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“I often play the subtle, intelligent, awkward babe,” says Lola Kirke, slouching in a chair at the home that she shares with her boyfriend in East LA. Run through her current roll call of film credits and you’ll realize she’s not far off. First, there was Lola’s breakout lead role in Mistress America as Tracy Fishco, a beret-wearing college freshman. Then there is AWOL, a lesbian love story set in a small Pennsylvania town. With her flat, husky voice and melancholy gaze, the 26-year-old actor seems tailor-made to portray the angst-ridden experiences of growing up, falling in love and trying to figure out one’s identity in a world that’s not always receptive. “I want to play all kinds of people,” says Lola. “But maybe that’s what I have to contribute to the world right now.”

Alongside her aptitude for awkwardness is a worldliness at odds with the naïveté of her on-screen characters. Lola’s family left southwest London when she was five years old and moved to New York City. Her father, Simon, was the drummer for rock band Bad Company while her mother, Lorraine, owned a much-adored vintage clothing boutique in Manhattan’s West Village. Eldest sister Domino is a musician and doula recently married to Gossip Girl star Penn Badgley, while middle child Jemima is a painter and actor most famous for playing wild child Jessa in Girls. Cousins in London include Charlotte Olympia, the fashion designer, and Alice Dellal, the model. The family’s bohemian credentials are supported by substantial wealth: Lola’s maternal grandfather was property tycoon Jack Dellal.

Growing up in a “dramatic and chaotic” household, Lola says much of the mayhem revolved around her older sisters as they battled through their teenage years. (Jemima has spoken candidly about her destructive relationship with drugs and alcohol.) “My ‘perfection’ or ‘goodness’ was a reaction to [my sisters’] trouble. I couldn’t have existed without it,” she shrugs. “But I’m grateful that I got to watch them go through the things that they went through. It helped me make choices with my life.”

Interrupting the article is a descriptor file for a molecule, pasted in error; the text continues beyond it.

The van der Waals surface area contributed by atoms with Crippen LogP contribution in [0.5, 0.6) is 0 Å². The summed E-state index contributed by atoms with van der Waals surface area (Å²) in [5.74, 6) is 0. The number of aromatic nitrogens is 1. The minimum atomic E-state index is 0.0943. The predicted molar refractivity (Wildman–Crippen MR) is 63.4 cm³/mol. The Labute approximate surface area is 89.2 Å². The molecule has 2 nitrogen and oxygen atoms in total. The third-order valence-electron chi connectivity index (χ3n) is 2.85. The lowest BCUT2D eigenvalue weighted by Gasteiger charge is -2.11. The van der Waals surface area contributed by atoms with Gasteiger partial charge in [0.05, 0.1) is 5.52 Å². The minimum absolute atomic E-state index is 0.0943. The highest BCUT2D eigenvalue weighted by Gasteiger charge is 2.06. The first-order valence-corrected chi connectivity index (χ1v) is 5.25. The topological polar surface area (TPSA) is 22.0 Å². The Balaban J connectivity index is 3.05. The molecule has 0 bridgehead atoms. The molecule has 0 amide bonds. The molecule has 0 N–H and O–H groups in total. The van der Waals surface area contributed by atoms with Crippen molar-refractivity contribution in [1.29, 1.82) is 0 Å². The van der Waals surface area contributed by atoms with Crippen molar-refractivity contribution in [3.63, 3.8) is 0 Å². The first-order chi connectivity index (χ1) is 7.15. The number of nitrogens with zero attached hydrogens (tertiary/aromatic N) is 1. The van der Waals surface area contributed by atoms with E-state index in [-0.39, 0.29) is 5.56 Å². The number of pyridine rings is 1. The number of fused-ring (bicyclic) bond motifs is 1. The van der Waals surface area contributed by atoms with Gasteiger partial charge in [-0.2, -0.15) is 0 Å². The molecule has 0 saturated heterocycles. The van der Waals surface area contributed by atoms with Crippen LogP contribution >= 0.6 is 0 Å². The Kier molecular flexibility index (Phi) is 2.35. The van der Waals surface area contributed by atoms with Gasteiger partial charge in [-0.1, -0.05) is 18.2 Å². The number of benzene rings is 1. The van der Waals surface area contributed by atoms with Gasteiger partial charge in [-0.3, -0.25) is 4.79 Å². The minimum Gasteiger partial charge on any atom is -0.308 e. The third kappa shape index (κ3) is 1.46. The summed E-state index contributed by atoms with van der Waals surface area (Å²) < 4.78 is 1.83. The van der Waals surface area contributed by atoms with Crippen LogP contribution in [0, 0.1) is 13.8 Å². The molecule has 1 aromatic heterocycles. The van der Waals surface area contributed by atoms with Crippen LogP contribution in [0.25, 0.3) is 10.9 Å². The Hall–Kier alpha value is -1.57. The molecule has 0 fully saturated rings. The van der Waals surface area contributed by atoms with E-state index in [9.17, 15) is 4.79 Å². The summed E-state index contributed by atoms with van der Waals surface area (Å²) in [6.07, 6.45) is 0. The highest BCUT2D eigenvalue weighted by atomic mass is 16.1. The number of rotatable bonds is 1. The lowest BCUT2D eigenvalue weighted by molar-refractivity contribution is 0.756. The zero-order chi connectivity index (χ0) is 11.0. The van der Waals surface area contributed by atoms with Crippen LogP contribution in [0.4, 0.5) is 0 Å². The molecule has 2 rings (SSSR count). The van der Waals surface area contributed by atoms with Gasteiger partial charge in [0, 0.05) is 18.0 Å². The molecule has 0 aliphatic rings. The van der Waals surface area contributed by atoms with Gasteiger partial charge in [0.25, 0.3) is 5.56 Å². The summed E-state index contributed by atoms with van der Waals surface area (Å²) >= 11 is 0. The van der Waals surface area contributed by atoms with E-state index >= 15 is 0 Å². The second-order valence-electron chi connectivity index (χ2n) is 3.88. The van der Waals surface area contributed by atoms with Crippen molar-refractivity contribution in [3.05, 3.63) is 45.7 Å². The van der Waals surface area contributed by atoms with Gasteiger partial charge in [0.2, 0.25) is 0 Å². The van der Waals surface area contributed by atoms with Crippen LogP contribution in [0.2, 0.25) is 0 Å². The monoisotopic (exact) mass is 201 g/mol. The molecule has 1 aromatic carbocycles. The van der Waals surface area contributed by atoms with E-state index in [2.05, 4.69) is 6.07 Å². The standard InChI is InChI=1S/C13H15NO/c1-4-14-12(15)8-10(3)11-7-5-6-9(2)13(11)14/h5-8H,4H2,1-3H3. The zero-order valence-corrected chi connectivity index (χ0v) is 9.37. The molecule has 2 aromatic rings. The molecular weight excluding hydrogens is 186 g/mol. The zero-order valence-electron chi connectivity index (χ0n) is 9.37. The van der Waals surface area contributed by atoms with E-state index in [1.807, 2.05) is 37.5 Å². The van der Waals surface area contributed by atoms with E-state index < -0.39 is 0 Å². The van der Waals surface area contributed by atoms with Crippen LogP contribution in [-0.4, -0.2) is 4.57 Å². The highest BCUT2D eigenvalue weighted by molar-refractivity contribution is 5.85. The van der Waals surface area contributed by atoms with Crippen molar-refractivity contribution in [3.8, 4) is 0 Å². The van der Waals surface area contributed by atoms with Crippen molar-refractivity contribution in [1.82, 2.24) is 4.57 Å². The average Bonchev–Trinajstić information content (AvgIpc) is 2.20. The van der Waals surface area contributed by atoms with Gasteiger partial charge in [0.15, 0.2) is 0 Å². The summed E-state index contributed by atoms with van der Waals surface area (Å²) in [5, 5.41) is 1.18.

Decades later, the implications of Lola’s status as the youngest sibling came up while working with a voice teacher to fix her lisp. “She said, ‘Did you have to be charming and disarming as a kid?’” Lola remembers, joking that the teacher must have been a psychic medium to get into her head like that. “She told me to say the word ‘sister.’ Under the guise of making me practice words with ‘s’ in them, she struck at the root of why my lisp existed in the first place.”

Although Lola had pursued acting since childhood—“I would go to one audition a year when I was younger and delusionally think that would lead to immediate success”—it wasn’t until she graduated from private liberal arts enclave Bard College that acting amped up into a full-time career. She had had a “psychic understanding” that she would work with American filmmaker Noah Baumbach when she first met him, at age 14, at an audition for his film Margot at the Wedding. While she wasn’t offered that part her chance to collaborate with Baumbach finally came a decade later in the shape of screwball comedy Mistress America.

“I auditioned eight times for that movie. It was such an intense, long, drawn-out process,” she says of the three-month-long tryout. When Noah and his co-creator, actor Greta Gerwig, eventually offered Lola the part of Tracy, her elation was mixed with sheer relief that the auditioning was over. “They had me come for a meeting at DreamWorks. The movie isn’t even made by DreamWorks—I think they were probably just trying to seem fancy. We sat at the end of a long table and Noah talked about it for a while until they said, ‘We want to make this movie with you,’” she recalls. “I couldn’t believe it, but I also felt like… fucking finally.”

Lola, who had only had bit parts in two movies before being cast in Mistress America, played the lead alongside Gerwig. Lola plays Tracy, an awkward college student struggling to fit into her new life in New York City, while Gerwig plays Brooke, her soon-to-be stepsister. The two have a short-lived friendship—Tracy is entranced by Brooke’s frenetic brand of mad-cap charm, her hustler’s instincts and the chameleonlike quality in which she relentlessly reinvents herself. But Tracy can also see the charisma that’s carried Brooke through life now transmuting into something tragic.

Lola has several films slated for release in 2017, including Gemini, American Made and Untogether (in which she appears alongside her real-life sister Jemima). Opposite: Lola wears a coat by Creatures of the Wind.

Offscreen, Lola was growing up fast, shooting 17 hours a day, six days a week, for three-and-a-half months. “It was such an intense time for me personally, but also an amazing and confusing and big moment in my life, creatively and professionally,” she says. “I felt a lot of pressure, but it was also incredible to be taken seriously by two people that I really respect.”

As we discuss Mistress America, Lola is struck with nostalgia as she tries to recall exactly how it all unfolded. (“Oh my God, I hate that I can’t remember this exactly as it was,” she wails at one point.) For her, this film will forever encapsulate a moment in which her life suddenly sped up. In the years since its release, she has moved to Los Angeles, bought her home, signed up for method acting classes and continued to nab leading roles in indie films, as well as in the Amazon series Mozart in the Jungle. Along with it has come media hype declaring her to be the next big thing. But Lola, for all her talk of psychic understanding, is a dyed-in-the-wool New Yorker, self-deprecating and slightly tough. She doesn’t seem one to get too impressed with her own successes.